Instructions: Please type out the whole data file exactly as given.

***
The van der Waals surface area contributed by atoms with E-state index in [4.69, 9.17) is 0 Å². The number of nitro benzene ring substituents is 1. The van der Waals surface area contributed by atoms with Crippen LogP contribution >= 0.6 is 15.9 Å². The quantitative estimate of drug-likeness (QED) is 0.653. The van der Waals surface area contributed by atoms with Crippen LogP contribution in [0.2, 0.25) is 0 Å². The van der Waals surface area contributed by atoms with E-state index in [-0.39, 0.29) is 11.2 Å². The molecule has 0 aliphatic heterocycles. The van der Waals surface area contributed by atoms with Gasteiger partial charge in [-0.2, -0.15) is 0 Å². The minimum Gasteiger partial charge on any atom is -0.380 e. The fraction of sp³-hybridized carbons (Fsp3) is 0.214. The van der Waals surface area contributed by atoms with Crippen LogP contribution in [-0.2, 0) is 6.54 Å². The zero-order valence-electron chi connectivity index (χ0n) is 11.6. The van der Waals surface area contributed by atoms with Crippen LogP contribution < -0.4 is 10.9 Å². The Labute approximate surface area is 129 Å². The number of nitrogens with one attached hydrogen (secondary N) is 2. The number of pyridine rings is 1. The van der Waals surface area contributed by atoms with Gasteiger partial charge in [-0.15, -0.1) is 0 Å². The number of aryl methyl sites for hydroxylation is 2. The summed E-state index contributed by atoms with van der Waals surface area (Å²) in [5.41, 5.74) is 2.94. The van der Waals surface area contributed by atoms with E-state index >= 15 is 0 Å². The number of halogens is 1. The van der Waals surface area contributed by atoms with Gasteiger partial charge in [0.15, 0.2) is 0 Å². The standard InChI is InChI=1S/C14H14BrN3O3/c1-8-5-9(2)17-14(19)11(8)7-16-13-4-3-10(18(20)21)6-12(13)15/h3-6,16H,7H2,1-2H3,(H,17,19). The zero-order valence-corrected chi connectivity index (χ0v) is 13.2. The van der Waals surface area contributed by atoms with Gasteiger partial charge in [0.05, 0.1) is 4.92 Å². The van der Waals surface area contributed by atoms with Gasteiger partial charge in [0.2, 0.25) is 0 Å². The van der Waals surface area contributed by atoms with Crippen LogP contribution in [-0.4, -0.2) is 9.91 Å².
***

The van der Waals surface area contributed by atoms with E-state index in [4.69, 9.17) is 0 Å². The number of nitro benzene ring substituents is 1. The van der Waals surface area contributed by atoms with Crippen LogP contribution >= 0.6 is 15.9 Å². The quantitative estimate of drug-likeness (QED) is 0.653. The van der Waals surface area contributed by atoms with Crippen LogP contribution in [0.2, 0.25) is 0 Å². The van der Waals surface area contributed by atoms with E-state index in [-0.39, 0.29) is 11.2 Å². The molecule has 0 aliphatic heterocycles. The van der Waals surface area contributed by atoms with Gasteiger partial charge in [-0.2, -0.15) is 0 Å². The minimum Gasteiger partial charge on any atom is -0.380 e. The fraction of sp³-hybridized carbons (Fsp3) is 0.214. The van der Waals surface area contributed by atoms with Crippen LogP contribution in [-0.2, 0) is 6.54 Å². The zero-order valence-electron chi connectivity index (χ0n) is 11.6. The van der Waals surface area contributed by atoms with Crippen LogP contribution < -0.4 is 10.9 Å². The Labute approximate surface area is 129 Å². The number of nitrogens with one attached hydrogen (secondary N) is 2. The number of pyridine rings is 1. The van der Waals surface area contributed by atoms with Gasteiger partial charge in [-0.15, -0.1) is 0 Å². The number of aryl methyl sites for hydroxylation is 2. The summed E-state index contributed by atoms with van der Waals surface area (Å²) in [5.41, 5.74) is 2.94. The van der Waals surface area contributed by atoms with E-state index >= 15 is 0 Å². The number of halogens is 1. The van der Waals surface area contributed by atoms with Gasteiger partial charge in [0.15, 0.2) is 0 Å². The standard InChI is InChI=1S/C14H14BrN3O3/c1-8-5-9(2)17-14(19)11(8)7-16-13-4-3-10(18(20)21)6-12(13)15/h3-6,16H,7H2,1-2H3,(H,17,19). The zero-order valence-corrected chi connectivity index (χ0v) is 13.2. The van der Waals surface area contributed by atoms with Gasteiger partial charge in [0.05, 0.1) is 4.92 Å². The van der Waals surface area contributed by atoms with Gasteiger partial charge in [0.2, 0.25) is 0 Å². The van der Waals surface area contributed by atoms with Crippen LogP contribution in [-0.4, -0.2) is 9.91 Å².